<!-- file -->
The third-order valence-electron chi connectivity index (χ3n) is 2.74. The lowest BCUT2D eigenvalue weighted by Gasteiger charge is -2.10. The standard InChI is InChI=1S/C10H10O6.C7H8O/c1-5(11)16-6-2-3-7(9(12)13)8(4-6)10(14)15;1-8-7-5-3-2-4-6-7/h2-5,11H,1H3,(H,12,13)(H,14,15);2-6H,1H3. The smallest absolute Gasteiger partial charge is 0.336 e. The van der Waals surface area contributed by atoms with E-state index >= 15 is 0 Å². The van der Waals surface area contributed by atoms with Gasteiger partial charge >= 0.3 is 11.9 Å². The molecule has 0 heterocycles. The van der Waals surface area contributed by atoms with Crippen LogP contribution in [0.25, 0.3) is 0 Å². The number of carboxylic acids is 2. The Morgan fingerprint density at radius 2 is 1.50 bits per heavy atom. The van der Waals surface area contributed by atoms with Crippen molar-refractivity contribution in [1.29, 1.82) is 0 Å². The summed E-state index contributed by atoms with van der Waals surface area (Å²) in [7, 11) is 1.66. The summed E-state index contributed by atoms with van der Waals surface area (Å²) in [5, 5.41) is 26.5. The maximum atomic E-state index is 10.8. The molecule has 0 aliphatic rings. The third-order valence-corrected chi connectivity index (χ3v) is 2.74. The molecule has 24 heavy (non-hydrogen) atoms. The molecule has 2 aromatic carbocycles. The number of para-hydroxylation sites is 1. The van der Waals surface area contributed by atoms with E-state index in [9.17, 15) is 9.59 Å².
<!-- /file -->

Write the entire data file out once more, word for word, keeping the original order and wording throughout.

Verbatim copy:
The third-order valence-electron chi connectivity index (χ3n) is 2.74. The lowest BCUT2D eigenvalue weighted by Gasteiger charge is -2.10. The standard InChI is InChI=1S/C10H10O6.C7H8O/c1-5(11)16-6-2-3-7(9(12)13)8(4-6)10(14)15;1-8-7-5-3-2-4-6-7/h2-5,11H,1H3,(H,12,13)(H,14,15);2-6H,1H3. The smallest absolute Gasteiger partial charge is 0.336 e. The van der Waals surface area contributed by atoms with E-state index >= 15 is 0 Å². The van der Waals surface area contributed by atoms with Gasteiger partial charge >= 0.3 is 11.9 Å². The molecule has 0 heterocycles. The van der Waals surface area contributed by atoms with Crippen LogP contribution in [0.25, 0.3) is 0 Å². The number of carboxylic acids is 2. The Morgan fingerprint density at radius 2 is 1.50 bits per heavy atom. The van der Waals surface area contributed by atoms with Crippen molar-refractivity contribution in [1.29, 1.82) is 0 Å². The summed E-state index contributed by atoms with van der Waals surface area (Å²) in [7, 11) is 1.66. The summed E-state index contributed by atoms with van der Waals surface area (Å²) in [5, 5.41) is 26.5. The maximum atomic E-state index is 10.8. The molecule has 0 aliphatic rings. The third-order valence-corrected chi connectivity index (χ3v) is 2.74. The molecule has 24 heavy (non-hydrogen) atoms. The molecule has 2 aromatic carbocycles. The number of para-hydroxylation sites is 1. The van der Waals surface area contributed by atoms with E-state index in [9.17, 15) is 9.59 Å².